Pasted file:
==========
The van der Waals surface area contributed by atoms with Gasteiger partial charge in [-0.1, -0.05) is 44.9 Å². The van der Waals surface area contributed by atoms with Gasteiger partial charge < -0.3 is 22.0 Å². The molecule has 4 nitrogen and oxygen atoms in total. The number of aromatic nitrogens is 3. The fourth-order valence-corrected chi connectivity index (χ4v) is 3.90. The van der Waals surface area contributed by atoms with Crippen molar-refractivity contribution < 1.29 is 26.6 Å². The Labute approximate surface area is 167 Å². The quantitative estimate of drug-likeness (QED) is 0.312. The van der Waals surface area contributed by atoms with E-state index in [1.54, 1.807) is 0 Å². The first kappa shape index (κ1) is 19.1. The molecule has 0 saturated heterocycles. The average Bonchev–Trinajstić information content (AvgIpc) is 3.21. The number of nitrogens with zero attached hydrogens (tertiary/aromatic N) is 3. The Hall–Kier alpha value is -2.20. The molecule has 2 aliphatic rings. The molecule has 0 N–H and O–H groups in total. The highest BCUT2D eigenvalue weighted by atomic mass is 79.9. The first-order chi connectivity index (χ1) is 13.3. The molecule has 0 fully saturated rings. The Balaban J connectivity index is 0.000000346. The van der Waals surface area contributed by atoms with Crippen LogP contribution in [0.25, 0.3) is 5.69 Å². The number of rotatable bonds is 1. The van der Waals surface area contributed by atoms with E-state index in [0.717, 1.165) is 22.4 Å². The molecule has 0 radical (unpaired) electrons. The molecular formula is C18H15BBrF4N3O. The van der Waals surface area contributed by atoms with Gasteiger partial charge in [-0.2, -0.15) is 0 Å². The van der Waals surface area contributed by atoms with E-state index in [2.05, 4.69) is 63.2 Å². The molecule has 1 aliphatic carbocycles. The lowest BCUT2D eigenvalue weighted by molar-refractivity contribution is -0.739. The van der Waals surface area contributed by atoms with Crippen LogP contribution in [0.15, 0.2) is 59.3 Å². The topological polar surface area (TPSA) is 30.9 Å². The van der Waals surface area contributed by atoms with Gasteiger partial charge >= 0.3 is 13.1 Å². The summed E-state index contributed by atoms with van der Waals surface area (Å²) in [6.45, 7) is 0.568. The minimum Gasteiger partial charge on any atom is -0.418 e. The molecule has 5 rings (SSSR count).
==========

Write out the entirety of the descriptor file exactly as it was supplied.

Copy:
The van der Waals surface area contributed by atoms with Gasteiger partial charge in [-0.1, -0.05) is 44.9 Å². The van der Waals surface area contributed by atoms with Gasteiger partial charge < -0.3 is 22.0 Å². The molecule has 4 nitrogen and oxygen atoms in total. The number of aromatic nitrogens is 3. The fourth-order valence-corrected chi connectivity index (χ4v) is 3.90. The van der Waals surface area contributed by atoms with Crippen molar-refractivity contribution < 1.29 is 26.6 Å². The Labute approximate surface area is 167 Å². The quantitative estimate of drug-likeness (QED) is 0.312. The van der Waals surface area contributed by atoms with E-state index in [1.54, 1.807) is 0 Å². The first kappa shape index (κ1) is 19.1. The molecule has 0 saturated heterocycles. The average Bonchev–Trinajstić information content (AvgIpc) is 3.21. The number of nitrogens with zero attached hydrogens (tertiary/aromatic N) is 3. The Hall–Kier alpha value is -2.20. The molecule has 2 aliphatic rings. The molecule has 0 N–H and O–H groups in total. The highest BCUT2D eigenvalue weighted by atomic mass is 79.9. The first-order chi connectivity index (χ1) is 13.3. The molecule has 0 fully saturated rings. The Balaban J connectivity index is 0.000000346. The van der Waals surface area contributed by atoms with Crippen LogP contribution in [0.25, 0.3) is 5.69 Å². The number of rotatable bonds is 1. The van der Waals surface area contributed by atoms with E-state index in [0.717, 1.165) is 22.4 Å². The molecule has 0 radical (unpaired) electrons. The molecular formula is C18H15BBrF4N3O. The van der Waals surface area contributed by atoms with Gasteiger partial charge in [-0.2, -0.15) is 0 Å². The van der Waals surface area contributed by atoms with E-state index in [2.05, 4.69) is 63.2 Å². The molecule has 1 aliphatic carbocycles. The lowest BCUT2D eigenvalue weighted by molar-refractivity contribution is -0.739. The van der Waals surface area contributed by atoms with Crippen LogP contribution in [0.15, 0.2) is 59.3 Å². The topological polar surface area (TPSA) is 30.9 Å². The van der Waals surface area contributed by atoms with Gasteiger partial charge >= 0.3 is 13.1 Å². The summed E-state index contributed by atoms with van der Waals surface area (Å²) in [6.45, 7) is 0.568. The minimum Gasteiger partial charge on any atom is -0.418 e. The molecule has 5 rings (SSSR count).